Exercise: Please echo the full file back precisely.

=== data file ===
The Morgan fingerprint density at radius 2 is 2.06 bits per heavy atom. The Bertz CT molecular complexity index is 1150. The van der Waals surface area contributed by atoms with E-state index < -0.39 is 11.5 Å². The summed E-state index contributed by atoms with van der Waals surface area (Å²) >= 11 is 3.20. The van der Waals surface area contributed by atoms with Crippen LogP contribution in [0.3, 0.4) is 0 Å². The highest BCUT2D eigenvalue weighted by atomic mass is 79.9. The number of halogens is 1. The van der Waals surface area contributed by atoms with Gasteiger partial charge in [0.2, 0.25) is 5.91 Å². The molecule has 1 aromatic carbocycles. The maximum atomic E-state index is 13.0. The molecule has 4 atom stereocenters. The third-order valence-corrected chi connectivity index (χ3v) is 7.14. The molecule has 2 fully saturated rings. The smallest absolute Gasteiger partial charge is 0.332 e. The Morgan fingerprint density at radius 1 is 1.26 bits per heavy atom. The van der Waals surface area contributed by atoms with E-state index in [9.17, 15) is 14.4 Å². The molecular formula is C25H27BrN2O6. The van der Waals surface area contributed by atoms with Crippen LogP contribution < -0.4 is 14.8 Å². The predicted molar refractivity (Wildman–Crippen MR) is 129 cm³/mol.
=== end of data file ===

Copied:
The Morgan fingerprint density at radius 2 is 2.06 bits per heavy atom. The Bertz CT molecular complexity index is 1150. The van der Waals surface area contributed by atoms with E-state index < -0.39 is 11.5 Å². The summed E-state index contributed by atoms with van der Waals surface area (Å²) >= 11 is 3.20. The van der Waals surface area contributed by atoms with Crippen LogP contribution in [0.3, 0.4) is 0 Å². The highest BCUT2D eigenvalue weighted by atomic mass is 79.9. The number of halogens is 1. The van der Waals surface area contributed by atoms with Gasteiger partial charge in [0.2, 0.25) is 5.91 Å². The molecule has 1 aromatic carbocycles. The maximum atomic E-state index is 13.0. The molecule has 4 atom stereocenters. The third-order valence-corrected chi connectivity index (χ3v) is 7.14. The molecule has 2 fully saturated rings. The smallest absolute Gasteiger partial charge is 0.332 e. The Morgan fingerprint density at radius 1 is 1.26 bits per heavy atom. The van der Waals surface area contributed by atoms with E-state index in [9.17, 15) is 14.4 Å². The molecular formula is C25H27BrN2O6. The van der Waals surface area contributed by atoms with Crippen LogP contribution < -0.4 is 14.8 Å². The predicted molar refractivity (Wildman–Crippen MR) is 129 cm³/mol.